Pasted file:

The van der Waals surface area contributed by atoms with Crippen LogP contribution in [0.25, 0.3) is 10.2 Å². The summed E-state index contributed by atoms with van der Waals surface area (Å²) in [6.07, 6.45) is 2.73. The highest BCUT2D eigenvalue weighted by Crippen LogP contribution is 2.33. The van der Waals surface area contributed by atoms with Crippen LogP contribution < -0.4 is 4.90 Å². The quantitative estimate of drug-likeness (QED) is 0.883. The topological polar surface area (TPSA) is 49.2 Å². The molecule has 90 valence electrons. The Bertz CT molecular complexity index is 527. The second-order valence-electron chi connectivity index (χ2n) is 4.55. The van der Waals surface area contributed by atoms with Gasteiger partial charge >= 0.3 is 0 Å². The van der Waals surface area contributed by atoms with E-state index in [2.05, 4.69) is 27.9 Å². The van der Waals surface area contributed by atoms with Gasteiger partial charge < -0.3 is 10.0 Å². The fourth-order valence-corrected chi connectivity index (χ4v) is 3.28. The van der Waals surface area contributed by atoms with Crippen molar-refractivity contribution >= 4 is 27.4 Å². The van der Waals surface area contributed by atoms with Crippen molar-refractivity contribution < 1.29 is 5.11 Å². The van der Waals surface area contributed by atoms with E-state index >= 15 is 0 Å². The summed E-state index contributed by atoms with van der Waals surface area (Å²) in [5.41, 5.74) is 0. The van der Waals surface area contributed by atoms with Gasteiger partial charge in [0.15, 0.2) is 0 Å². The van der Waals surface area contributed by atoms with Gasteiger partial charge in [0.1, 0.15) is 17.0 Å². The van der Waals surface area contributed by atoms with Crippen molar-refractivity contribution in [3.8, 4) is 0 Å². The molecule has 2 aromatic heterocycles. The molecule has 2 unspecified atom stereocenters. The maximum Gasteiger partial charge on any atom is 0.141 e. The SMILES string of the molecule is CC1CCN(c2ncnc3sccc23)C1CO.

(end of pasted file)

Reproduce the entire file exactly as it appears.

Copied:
The van der Waals surface area contributed by atoms with Crippen LogP contribution in [0.25, 0.3) is 10.2 Å². The summed E-state index contributed by atoms with van der Waals surface area (Å²) in [6.07, 6.45) is 2.73. The highest BCUT2D eigenvalue weighted by Crippen LogP contribution is 2.33. The van der Waals surface area contributed by atoms with Crippen LogP contribution < -0.4 is 4.90 Å². The quantitative estimate of drug-likeness (QED) is 0.883. The topological polar surface area (TPSA) is 49.2 Å². The molecule has 90 valence electrons. The Bertz CT molecular complexity index is 527. The second-order valence-electron chi connectivity index (χ2n) is 4.55. The van der Waals surface area contributed by atoms with Gasteiger partial charge >= 0.3 is 0 Å². The van der Waals surface area contributed by atoms with E-state index in [2.05, 4.69) is 27.9 Å². The van der Waals surface area contributed by atoms with Gasteiger partial charge < -0.3 is 10.0 Å². The fourth-order valence-corrected chi connectivity index (χ4v) is 3.28. The van der Waals surface area contributed by atoms with Crippen molar-refractivity contribution >= 4 is 27.4 Å². The van der Waals surface area contributed by atoms with Crippen molar-refractivity contribution < 1.29 is 5.11 Å². The van der Waals surface area contributed by atoms with E-state index >= 15 is 0 Å². The summed E-state index contributed by atoms with van der Waals surface area (Å²) in [5.41, 5.74) is 0. The van der Waals surface area contributed by atoms with Gasteiger partial charge in [0.15, 0.2) is 0 Å². The van der Waals surface area contributed by atoms with Gasteiger partial charge in [0.1, 0.15) is 17.0 Å². The van der Waals surface area contributed by atoms with Crippen molar-refractivity contribution in [3.8, 4) is 0 Å². The molecule has 2 aromatic heterocycles. The molecule has 2 unspecified atom stereocenters. The maximum Gasteiger partial charge on any atom is 0.141 e. The SMILES string of the molecule is CC1CCN(c2ncnc3sccc23)C1CO.